COVID linked to brain damage in scent areas
Patients with mild cases of COVID-19 suffered a loss of the brain's "gray matter" plus damage in areas associated with the sense of smell and a larger-than-average decline in cognitive function, according to research published Monday in the journal Nature.
Why it matters: The U.K. study is the first to compare brain scans before and after infection — and mostly deals with patients who had mild cases, which are the most common type arising from COVID infections.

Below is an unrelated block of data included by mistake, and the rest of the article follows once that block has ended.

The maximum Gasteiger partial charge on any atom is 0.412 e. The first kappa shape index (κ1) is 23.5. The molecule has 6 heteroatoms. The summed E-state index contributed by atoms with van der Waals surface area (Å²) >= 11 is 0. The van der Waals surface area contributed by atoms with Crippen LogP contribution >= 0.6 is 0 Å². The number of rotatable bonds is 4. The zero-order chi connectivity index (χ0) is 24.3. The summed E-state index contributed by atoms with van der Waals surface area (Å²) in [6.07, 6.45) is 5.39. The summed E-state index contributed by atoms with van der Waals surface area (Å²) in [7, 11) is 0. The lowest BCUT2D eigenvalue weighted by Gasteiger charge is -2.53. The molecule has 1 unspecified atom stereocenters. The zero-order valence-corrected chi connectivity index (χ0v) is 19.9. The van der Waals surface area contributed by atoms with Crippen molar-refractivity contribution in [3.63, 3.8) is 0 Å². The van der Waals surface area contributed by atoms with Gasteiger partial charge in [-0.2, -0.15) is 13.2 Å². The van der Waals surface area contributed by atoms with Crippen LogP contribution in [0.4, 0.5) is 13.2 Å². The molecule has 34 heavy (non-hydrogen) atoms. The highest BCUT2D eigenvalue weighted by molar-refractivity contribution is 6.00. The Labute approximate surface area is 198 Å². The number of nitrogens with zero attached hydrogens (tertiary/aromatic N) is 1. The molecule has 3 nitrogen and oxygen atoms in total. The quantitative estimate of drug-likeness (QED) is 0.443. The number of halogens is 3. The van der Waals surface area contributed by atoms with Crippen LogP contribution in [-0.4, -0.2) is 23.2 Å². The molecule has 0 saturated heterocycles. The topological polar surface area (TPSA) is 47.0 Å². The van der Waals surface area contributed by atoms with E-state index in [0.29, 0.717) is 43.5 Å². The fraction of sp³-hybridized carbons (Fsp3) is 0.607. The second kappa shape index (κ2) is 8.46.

Key takeaway: The loss of brain volume observed equals an extra year of normal aging, lead author Gwenaëlle Douaud at University of Oxford told NBC News.
The study: Researchers investigated brain changes in 785 participants in the UK Biobank, a repository containing genetic and health information from half a million participants. A total of 401 cases tested positive for infection between their two scans, with 141 days on average separating their diagnosis and second scan.
Yes, but: What's still unclear is whether the brain damage is reversible.
Our thought bubble: The overlapping smell and memory-related brain functions shown to be affected by COVID raise questions about whether the virus could contribute to Alzheimer's or other forms of dementia, the researchers wrote.